Sometimes it feels like I can only see and remember things in snapshots, in moments of acute clarity. In between these moments are slabs of encrypted time – a scramble of people, voices, colours – the details lost.
Snap. I can see Mam and Dad, standing outside the milk float, Dad bending over and pretending to examine the tyre, the hem of Mam’s mouth becoming so thin until it was threadlike in anger.
Snap. Me arriving at Hogwarts for the first time, with its turrets cutting upward into the sky in a crooked sequence of steps, the yellow windows burning in the stone. Cold water clamping around my body. An oversized furry coat, smelling of dog and raw meat.
Snap. Among the wilting rhododendrons of our Muggle aunt’s house, far away from Hogwarts, Colin turning over a Galleon in his palm. A portable radio between us, voices shredded in a crunch of static.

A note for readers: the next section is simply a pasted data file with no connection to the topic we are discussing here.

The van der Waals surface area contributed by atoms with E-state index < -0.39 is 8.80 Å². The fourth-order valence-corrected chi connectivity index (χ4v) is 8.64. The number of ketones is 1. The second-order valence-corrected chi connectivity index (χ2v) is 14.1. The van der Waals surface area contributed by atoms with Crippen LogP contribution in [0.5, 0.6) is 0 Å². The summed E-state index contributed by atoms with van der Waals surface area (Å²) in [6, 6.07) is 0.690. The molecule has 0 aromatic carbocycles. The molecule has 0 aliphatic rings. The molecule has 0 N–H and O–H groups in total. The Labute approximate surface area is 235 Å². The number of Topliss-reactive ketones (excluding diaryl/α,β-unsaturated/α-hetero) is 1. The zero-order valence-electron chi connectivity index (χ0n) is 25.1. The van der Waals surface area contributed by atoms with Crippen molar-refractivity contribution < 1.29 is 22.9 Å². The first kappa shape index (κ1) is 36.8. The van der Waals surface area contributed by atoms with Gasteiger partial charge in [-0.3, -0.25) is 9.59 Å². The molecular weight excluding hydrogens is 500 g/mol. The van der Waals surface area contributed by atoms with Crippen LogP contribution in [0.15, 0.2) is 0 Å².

Snap. Colin, lying somewhere in the middle of a row of people, his neck at an impossible angle – awkward, even then.
When I told our folks what happened they looked at me and said nothing at first. I thought Mam might cry but all she did was put a hand round my dad’s arm, her head shaking side to side. The movement was awful – it was so precise, the way she shook her head, like a pendulum. She was teetering on the balls of her feet. As she held on to Dad, he too began to sway. It made a rather ridiculous scene, the both of them mutely rocking side to side like that. Colin would’ve wanted to snap a photo if he’d been there.
“Is this true?” Mam said over and over again. “Is it really true?”
I forced the words out. “He’s a hero. Everyone in our world sees him as one.”